By IESE Insight
When you think of video technology, do you think of Ampex, the company that invented the first commercially viable VCR? Probably not. Despite its innovation, Ampex was edged out of the digital recording market — and it’s all to do with licensing.
Ampex licensed its cutting-edge technology to rival firms like Sony, who improved on the Ampex VCRs, dominated the market, and finally made the original technology obsolete.
This is a classic case of what researchers call the “boomerang” effect: the risk that a new technology’s licensee will develop it further to the point that they can overtake the licensor. Clearly, companies that license their technology need to protect themselves from potentially getting left behind. But given the complexity of technology innovation, and the uncertainty of the market, it’s impossible to design a licensing contract that protects for every eventuality.
That’s why some companies use a “grant-back clause” in their licensing contracts — a requirement that any improvements made to the licensed technology must be shared with the licensor. While a grant-back clause protects the licensor, it can make the licensee less invested in developing the technology.
Balancing potential gains and prudent protections in contracts isn’t easy. So how do firms decide whether it’s a good idea to include a grant-back clause? Research by Keld Laursen, IESE’s Solon Moreira, Toke Richstein and Maria Isabella Leone, published in Organization Science, homes in on two key factors that have a significant influence on the decision:
- whether the innovation is a core technology for the company, and
- whether the technology’s future is uncertain or secure.
They test the significance of these factors by analyzing 397 patented and licensed technologies in the pharmaceutical industry.
So, what’s the managerial take-away? The results of this study suggest that including a grant-back clause is most desirable when a licensor is trading a core technology and when there are high levels of uncertainty about the technology’s future.
Managers looking to increase rents from technology innovation must understand not only the opportunities and risks of licensing, but also how to design effective licensing contracts with provisions like the grant-back clause. The insights from this research may help guide the decision to use a grant-back clause or not.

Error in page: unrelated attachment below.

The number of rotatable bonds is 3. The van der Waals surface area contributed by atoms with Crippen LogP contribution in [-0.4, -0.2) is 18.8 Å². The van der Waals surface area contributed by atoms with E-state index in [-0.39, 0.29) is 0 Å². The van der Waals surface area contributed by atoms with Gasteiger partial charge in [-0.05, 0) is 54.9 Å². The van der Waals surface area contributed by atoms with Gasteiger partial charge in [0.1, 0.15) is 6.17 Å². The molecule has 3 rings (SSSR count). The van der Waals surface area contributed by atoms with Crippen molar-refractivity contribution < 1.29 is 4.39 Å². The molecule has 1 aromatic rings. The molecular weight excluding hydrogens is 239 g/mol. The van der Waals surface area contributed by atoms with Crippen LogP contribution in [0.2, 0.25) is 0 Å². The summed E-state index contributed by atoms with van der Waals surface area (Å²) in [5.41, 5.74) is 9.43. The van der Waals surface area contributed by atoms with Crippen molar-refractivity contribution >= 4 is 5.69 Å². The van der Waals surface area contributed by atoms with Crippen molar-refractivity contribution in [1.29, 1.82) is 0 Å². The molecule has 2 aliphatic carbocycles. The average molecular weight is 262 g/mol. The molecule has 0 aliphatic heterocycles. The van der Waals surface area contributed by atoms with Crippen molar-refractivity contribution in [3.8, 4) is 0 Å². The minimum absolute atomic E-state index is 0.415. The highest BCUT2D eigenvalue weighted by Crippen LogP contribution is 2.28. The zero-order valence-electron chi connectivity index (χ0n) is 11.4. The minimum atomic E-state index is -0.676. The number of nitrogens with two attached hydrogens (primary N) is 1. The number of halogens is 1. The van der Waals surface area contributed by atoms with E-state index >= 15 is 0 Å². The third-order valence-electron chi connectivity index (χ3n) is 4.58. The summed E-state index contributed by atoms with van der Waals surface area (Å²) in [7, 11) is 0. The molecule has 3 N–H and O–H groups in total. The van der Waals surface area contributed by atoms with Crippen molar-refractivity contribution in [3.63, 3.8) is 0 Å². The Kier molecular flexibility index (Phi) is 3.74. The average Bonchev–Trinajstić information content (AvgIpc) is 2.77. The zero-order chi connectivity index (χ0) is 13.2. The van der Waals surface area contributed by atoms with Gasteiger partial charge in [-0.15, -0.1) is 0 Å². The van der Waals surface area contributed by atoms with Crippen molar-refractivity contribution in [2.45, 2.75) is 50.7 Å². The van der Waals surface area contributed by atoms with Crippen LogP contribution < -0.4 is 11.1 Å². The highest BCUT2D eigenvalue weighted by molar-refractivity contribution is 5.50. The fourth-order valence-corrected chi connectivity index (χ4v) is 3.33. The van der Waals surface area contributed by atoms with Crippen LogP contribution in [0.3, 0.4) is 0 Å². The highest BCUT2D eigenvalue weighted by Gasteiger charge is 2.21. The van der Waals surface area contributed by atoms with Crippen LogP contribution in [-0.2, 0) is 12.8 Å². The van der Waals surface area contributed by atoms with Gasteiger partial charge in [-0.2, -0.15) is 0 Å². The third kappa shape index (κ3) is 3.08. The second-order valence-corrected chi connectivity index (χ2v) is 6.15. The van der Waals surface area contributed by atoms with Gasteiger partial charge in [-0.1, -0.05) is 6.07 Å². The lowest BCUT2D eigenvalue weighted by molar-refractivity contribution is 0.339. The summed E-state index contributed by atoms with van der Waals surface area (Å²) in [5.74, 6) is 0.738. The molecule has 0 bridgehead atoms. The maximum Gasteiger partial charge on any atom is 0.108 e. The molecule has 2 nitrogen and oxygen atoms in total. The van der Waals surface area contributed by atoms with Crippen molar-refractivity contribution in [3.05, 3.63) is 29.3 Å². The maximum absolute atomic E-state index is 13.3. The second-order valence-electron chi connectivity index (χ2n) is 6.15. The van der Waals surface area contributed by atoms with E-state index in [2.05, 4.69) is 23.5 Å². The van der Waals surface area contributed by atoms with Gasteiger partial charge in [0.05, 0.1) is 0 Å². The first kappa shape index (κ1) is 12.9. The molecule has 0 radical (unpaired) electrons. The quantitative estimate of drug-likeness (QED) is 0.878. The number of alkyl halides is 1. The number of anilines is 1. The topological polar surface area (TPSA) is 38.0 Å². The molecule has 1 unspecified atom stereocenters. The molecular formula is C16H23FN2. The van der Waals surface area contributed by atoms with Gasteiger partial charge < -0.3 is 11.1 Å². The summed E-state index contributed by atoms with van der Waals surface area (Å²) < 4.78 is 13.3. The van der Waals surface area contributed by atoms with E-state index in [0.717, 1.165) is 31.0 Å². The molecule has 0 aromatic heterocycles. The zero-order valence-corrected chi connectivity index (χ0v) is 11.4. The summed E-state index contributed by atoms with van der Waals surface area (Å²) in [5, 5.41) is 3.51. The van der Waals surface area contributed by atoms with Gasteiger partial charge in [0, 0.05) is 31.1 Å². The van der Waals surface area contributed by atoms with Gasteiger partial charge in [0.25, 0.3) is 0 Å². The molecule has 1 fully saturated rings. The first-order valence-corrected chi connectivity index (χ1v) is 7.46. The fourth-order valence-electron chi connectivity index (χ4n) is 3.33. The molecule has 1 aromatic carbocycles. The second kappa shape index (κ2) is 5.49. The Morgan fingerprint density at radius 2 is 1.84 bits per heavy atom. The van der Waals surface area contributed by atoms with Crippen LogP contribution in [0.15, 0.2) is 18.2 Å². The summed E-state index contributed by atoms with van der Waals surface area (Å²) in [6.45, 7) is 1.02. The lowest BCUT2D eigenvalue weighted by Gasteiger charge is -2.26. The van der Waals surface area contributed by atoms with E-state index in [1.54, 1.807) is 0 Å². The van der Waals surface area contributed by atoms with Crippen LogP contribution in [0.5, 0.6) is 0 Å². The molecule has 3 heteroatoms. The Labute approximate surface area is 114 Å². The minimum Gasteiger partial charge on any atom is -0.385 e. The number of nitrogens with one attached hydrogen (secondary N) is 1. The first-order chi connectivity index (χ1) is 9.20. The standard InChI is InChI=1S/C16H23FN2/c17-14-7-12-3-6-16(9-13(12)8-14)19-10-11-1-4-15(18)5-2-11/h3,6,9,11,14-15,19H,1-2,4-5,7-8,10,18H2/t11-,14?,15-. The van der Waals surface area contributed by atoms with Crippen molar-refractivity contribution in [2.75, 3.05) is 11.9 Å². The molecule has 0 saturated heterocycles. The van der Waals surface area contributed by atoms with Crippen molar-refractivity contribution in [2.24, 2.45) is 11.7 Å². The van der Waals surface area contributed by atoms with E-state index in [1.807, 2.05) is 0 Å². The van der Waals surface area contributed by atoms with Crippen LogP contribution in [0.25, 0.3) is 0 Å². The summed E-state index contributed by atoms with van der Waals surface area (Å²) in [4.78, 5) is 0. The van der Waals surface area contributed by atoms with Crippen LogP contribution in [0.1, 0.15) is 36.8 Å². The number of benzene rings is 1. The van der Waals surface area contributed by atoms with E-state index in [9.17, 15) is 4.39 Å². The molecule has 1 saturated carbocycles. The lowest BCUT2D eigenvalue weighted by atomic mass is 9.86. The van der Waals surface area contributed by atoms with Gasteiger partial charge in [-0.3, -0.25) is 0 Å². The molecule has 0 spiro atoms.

When a Grant-back Clause Is Desirable
A firm’s core technologies are central to its ability to create value, and so these assets need to be protected. A company must retain control of its core technologies with patents and careful contract provisions so that it can use its innovative knowledge and experience effectively and create future innovations.
For the potential licensee of a licensor’s core technology, the grant-back clause can reduce potential future benefits from the technology contract. But the benefits of accessing this technology may outweigh these disadvantages, especially if it is an unfamiliar technology (say, a gene therapy innovation licensed by a more traditional drug company).
When a firm is uncertain about the future of a technology — for instance, when a patented breakthrough is still far from being commercialized — this effect is intensified. Licensors are most likely to add a grant-back clause in the case of technology that is both core to their business and uncertain.
When Companies Avoid the Grant-back Clause
A licensee also needs to protect its future rents in the licensing agreement. If the technology traded is closely related to the licensee’s own core patents, that company is unlikely to agree to a grant-back clause, as it will want to use its core experience and expertise to develop the technology. In this case, it will not want to share future property rights with the inventor.
So, the patent-holder may forgo a grant-back clause in these circumstances, especially if the technology is not core to their own business. If the licensor considers the licensee’s potential developments predictable and low-risk, the grant-back clause is also likely to be deemed unnecessary.
In sum, contracts matter. Licensing arrangements should strike a delicate balance between protecting innovation and allowing both companies involved to maximize their gains. Knowing when to include a grant-back clause can allow companies to strike this delicate balance and better create joint value.
Methodology, Very Briefly:
To test the authors’ hypotheses re: the likelihood of using grant-back clauses, they analyze a sample of 397 patented and licensed technologies in the pharmaceutical industry over the period 1984-2004, while controlling for many firm- and market-level variables (such as patent value and firm size). The data offered significant support for all the hypotheses.
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